The worry of getting Cancer is something that must have crossed your mind at some stage. Women tend to be better at talking about symptoms they have and seeking early help, but what about Men? My husband tends to stick his head in the sand when it comes to matters of health, but as we find out from Dr Michael Roger from International Medical Clinic, the key to successful treatment and in Prostate Cancer’s case, cure, is catching “it” as early as possible. Regular screening is the best way to do this and in honour of Movember, here’s what you and your man need to know!
So, what actually is the prostate?
The prostate is a gland in all men, about the size of a walnut, found below the bladder and in front of the rectum. It produces a fluid that is found in semen. Unfortunately, the prostate gland can cause problems, both benign and cancerous. As men grow older, the prostate often grows larger, which can lead to restricted urinary flow. This condition is called Benign Prostatic Hypertrophy (or BPH). BPH can be problematic, but it does not lead to cancer. Some men will also develop prostatitis, or a bacterial infection of the prostate gland. This also is not related to prostate cancer.
How common is prostate cancer?
Prostate cancer is the most common form of cancer in the United States, apart from skin cancer. It is typically found in older men, but can also develop in younger men. In many, the cancer is relatively slow growing, but in others it can be quite aggressive. Risk factors for developing prostate cancer include being over 50, being black, having a relative with prostate cancer, and having a diet high in fat or alcohol.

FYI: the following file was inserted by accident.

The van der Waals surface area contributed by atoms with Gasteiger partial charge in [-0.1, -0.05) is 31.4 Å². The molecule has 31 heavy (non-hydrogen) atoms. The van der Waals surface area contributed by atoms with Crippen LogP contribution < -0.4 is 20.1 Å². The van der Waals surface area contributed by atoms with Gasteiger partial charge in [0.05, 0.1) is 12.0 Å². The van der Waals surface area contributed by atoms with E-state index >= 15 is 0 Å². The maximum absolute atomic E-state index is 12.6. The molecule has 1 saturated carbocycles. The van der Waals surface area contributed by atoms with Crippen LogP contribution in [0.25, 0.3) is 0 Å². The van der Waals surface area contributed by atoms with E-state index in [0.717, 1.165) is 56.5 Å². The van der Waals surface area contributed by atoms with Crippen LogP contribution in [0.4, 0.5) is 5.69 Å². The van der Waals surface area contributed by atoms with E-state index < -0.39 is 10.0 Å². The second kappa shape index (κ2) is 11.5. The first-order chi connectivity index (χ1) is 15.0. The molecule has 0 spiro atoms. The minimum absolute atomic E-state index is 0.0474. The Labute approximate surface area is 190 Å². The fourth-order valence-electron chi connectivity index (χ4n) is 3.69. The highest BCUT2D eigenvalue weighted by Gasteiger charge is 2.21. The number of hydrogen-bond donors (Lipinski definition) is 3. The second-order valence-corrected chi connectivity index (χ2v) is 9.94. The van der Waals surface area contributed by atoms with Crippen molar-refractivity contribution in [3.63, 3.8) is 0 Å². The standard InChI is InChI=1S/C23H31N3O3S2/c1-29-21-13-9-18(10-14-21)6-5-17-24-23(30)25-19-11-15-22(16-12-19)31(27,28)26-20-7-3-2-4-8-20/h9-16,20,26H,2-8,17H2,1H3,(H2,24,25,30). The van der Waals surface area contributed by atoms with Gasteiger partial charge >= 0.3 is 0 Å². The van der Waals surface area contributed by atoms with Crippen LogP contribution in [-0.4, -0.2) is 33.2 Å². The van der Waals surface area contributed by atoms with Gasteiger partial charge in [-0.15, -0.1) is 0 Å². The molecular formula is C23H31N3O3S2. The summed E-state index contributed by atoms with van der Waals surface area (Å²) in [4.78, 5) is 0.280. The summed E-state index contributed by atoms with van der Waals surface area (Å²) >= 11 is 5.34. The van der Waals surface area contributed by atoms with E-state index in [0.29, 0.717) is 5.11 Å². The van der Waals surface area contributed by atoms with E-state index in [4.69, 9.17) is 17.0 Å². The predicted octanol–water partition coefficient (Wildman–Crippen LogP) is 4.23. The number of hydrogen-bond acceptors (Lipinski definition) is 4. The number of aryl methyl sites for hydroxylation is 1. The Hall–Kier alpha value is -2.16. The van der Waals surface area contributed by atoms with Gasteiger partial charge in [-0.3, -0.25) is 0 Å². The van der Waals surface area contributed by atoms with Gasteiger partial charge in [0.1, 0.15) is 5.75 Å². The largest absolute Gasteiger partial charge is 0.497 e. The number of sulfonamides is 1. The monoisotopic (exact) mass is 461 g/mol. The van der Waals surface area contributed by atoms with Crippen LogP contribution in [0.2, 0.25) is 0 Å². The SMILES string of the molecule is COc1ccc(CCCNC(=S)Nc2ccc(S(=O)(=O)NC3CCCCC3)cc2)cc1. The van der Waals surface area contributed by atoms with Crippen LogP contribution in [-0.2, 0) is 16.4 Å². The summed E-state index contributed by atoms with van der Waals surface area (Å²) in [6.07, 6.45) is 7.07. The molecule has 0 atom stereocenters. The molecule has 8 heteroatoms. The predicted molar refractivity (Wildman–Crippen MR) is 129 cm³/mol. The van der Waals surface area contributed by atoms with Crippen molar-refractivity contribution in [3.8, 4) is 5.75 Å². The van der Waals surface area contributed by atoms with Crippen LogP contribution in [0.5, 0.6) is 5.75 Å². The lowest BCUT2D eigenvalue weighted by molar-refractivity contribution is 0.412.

How can you detect prostate cancer?
Ideally we would be able to find all prostate cancers while they are still at an early stage and can be treated effectively. Currently, the most common screening tests are the prostate specific antigen (PSA) test and the digital rectal examination (DRE). Both tests are often done at the same doctor visit, usually during an annual medical exam.
What is PSA?
PSA is a substance that is created by the prostate gland. In men with prostate cancer, the PSA level may be higher than normal. Other conditions may also raise the PSA level, including infection or enlargement of the prostate. A PSA level may be determined from a routine blood draw. Screening by PSA measurement can be done yearly. Typically, an elevated PSA level is further evaluated by performing a biopsy of the prostate.
The digital rectal examination (DRE) is performed by your physician in the office. He or she is able to feel the prostate gland for lumps or nodules. Abnormalities require further testing, usually a biopsy.
Is screen a sure-way of detecting prostate cancer?
Admittedly, these screening tests are not perfect and have limitations. There is the possibility for false positive tests (which may result in unnecessary follow up testing or surgery), or false negative tests (which may result in missed cancers). Also, sometimes screening will detect a cancer that otherwise would be so slow growing that it never would have caused any problems. Furthermore, screening tests have not definitively been shown to reduce mortality from prostate cancer.
So what are the current recommendations?
Most medical authorities suggest offering prostate cancer screening (by PSA and DRE) as an option for those over age 50, or earlier if you are in a high risk group, but only after the above limitations have been discussed and are understood. Screening can be done yearly up to age 75, or later if you are otherwise in good health.
Speak with your physician if you are interested in screening for prostate cancer.
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